Buying a car: picking the right options

Vauxhall Adam: choosing options
25 May, 2014 7:00am John Mahoney

New cars are more customisable than ever, but experts in the trade tell us too many personal touches can make a motor worthless

Ordering a one-of-a-kind car used to be the preserve of the rich and famous, but now big-volume players are introducing more ways than ever to personalise your motor. Beware, though: experts are warning that you could be wasting thousands of pounds on ‘out there’ options that suit your own personal tastes.

Businessman and high-end car specialist Tom Hartley Snr says: “Just 15 years ago, 95 per cent of all Ferraris I sold were red, simply because there wasn’t demand for any other colour. Today, less than half are red – people want something different and to make a statement.”

Tom owns a family business with his sons in the Midlands. Operating from a showroom on his luxury mansion’s estate, he’s built up his business over 40 years, selling anything from limited-run Lamborghinis to Le Mans racers. In recent years, Tom’s noticed a new trend among his clients (including foreign royalty) of customising their cars to reflect their personal tastes, creating a car so individual it could be considered one-of-a-kind.

Until now, this level of customisation has been mainly limited to luxury and sports car makers such as Rolls-Royce, Bentley and Porsche. Yet now, affordable brands like MINI, Citroen and Fiat are following in their tyre tracks, cashing in on the lucrative money to be made on those wanting to own a unique car.

Latest to jump on the bespoke bandwagon is the Adam, which Vauxhall says pushes personalisation further than any volume model’s ever dared. But what does that mean? Brand boss Ian Mitchell says: “We don’t publicise it as it would be overwhelming, but there are about 4 billion different potential Adams. It’s easily possible to make a one-of-a-kind car.”

That number is created by multiplying the potential 60,000 exterior colour combinations by 80,000 cabin combinations and then factoring in personal touches such as decals. As with luxury buyers, Adam owners love the freedom to create their own car. However, instead of the astonishing £25,000-£35,000 the average Ferrari customer spends on personalisation, an Adam buyer forks out a more modest £1,000.

Back in his showroom surrounded by £15m of Rolls-Royces, Ferraris, Lambos and Bentleys, Tom Hartley explains how the dream of ordering your perfect spec for your Rolls-Royce can turn into a nightmare when you come to sell: “I’m currently in negotiations to buy a powder blue Ghost that some of my colleagues think is simply not sellable because of its colour.”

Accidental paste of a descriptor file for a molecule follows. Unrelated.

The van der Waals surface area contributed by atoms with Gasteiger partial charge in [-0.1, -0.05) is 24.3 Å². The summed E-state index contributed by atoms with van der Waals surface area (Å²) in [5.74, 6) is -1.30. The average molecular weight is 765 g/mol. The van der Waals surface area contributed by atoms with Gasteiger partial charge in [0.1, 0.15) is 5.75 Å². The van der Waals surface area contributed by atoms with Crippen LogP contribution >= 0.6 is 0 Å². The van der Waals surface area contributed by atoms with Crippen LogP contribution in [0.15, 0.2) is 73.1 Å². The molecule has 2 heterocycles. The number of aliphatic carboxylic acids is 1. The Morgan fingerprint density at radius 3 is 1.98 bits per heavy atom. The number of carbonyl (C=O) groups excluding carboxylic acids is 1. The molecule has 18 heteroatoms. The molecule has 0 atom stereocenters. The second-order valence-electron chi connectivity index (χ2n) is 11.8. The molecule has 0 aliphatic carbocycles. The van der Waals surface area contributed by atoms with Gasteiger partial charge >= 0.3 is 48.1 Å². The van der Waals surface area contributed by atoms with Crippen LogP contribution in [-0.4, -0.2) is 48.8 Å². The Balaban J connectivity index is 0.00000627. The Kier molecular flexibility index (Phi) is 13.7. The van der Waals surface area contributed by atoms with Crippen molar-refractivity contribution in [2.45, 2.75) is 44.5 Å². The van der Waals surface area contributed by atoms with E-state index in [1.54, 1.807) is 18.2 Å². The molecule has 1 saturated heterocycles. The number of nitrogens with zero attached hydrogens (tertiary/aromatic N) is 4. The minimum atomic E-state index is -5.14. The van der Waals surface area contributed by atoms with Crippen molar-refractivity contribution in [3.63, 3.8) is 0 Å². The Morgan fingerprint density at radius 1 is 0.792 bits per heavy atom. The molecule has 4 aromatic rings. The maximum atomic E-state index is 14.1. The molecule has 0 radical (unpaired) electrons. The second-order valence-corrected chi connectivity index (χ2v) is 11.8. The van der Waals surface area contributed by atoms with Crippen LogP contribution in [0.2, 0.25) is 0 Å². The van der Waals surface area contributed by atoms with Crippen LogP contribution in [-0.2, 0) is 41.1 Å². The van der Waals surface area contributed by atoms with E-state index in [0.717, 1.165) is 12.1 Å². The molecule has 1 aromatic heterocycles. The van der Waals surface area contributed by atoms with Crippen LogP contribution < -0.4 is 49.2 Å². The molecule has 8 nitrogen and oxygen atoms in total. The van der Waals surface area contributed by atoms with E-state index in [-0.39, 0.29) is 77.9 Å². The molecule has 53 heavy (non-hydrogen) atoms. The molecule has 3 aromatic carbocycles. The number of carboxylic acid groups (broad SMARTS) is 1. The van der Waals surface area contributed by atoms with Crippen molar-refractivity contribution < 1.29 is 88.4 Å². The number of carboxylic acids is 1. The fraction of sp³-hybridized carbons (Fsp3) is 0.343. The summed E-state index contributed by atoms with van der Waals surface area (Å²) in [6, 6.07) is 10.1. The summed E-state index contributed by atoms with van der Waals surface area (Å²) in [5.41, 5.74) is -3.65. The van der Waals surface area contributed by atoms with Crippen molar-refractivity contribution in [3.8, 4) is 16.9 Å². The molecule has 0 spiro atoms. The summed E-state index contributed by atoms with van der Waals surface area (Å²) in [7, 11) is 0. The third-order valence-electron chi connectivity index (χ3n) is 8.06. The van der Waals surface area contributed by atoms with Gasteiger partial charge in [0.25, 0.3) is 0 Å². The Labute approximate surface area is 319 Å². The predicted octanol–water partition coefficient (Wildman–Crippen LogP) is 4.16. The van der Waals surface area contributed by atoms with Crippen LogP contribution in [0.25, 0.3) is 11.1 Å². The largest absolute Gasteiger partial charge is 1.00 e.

He’s confident that with his connections he’ll find a buyer, but for now he’ll offer around 20 per cent under the value of a car with a less intimating paintjob – that means the powder blue Ghost’s owner will get £30,000 less than if they’d had more restraint. Tom says the trend of ordering a car that’s too personalised is nothing new, but it’s becoming more prevalent because of the ease and willingness of makers to create just what owners want – even to the detriment of the resale value.

So that’s what’s happening to people who can afford to lose 10s of thousands of pounds, but what about the new breed of personalised superminis? Consumer expert Philip Nothard, from used car valuation specialist CAP Automotive, has been following the trend.

He claims it hasn’t been a smooth ride for makers introducing this level of choice, and buyers of a £12,000 Adam should be just as careful as those of a £200k supercar: “The Fiat 500 caught a few people out on its launch; customers were ordering bespoke cars and then changing their mind and not taking delivery. This caused a small number to appear in the network that were hard to sell on because of their unusual spec.”

Philip says that in the early days the biggest issue was a general lack of knowledge from both consumers and the industry – even auction traders. “If a MINI had £2,000 spent on personalisation, some extras would’ve been ‘nice to haves’ with no real market value. Yet some would bring real value, such as alloys. The problem was how to identify what each car had.”

He cautions new buyers about getting carried away with personalisation, explaining: “It’s great if you want something you can easily spot in a car park, but what’s good for you might not be good for others. The value of your vehicle is driven by supply and demand.

“The golden rule is to always balance the cost of the option with the value you’ll get when you sell. Unfortunately, many personalisation extras are ‘nice to haves’, and you’ll never see a return on that cash.” The future, according to Nothard, is a continuing trend of personalisation on what he considers ‘second cars’ – superminis, small SUVs and sports models – but he doesn’t think the trend will ever stretch to the extent of the luxury car levels of personalisation.

What's the most expensive option you've ordered on a new car? Have you ever picked-up a used model with some questionable option choices installed? Tell us all about it in the comments section below.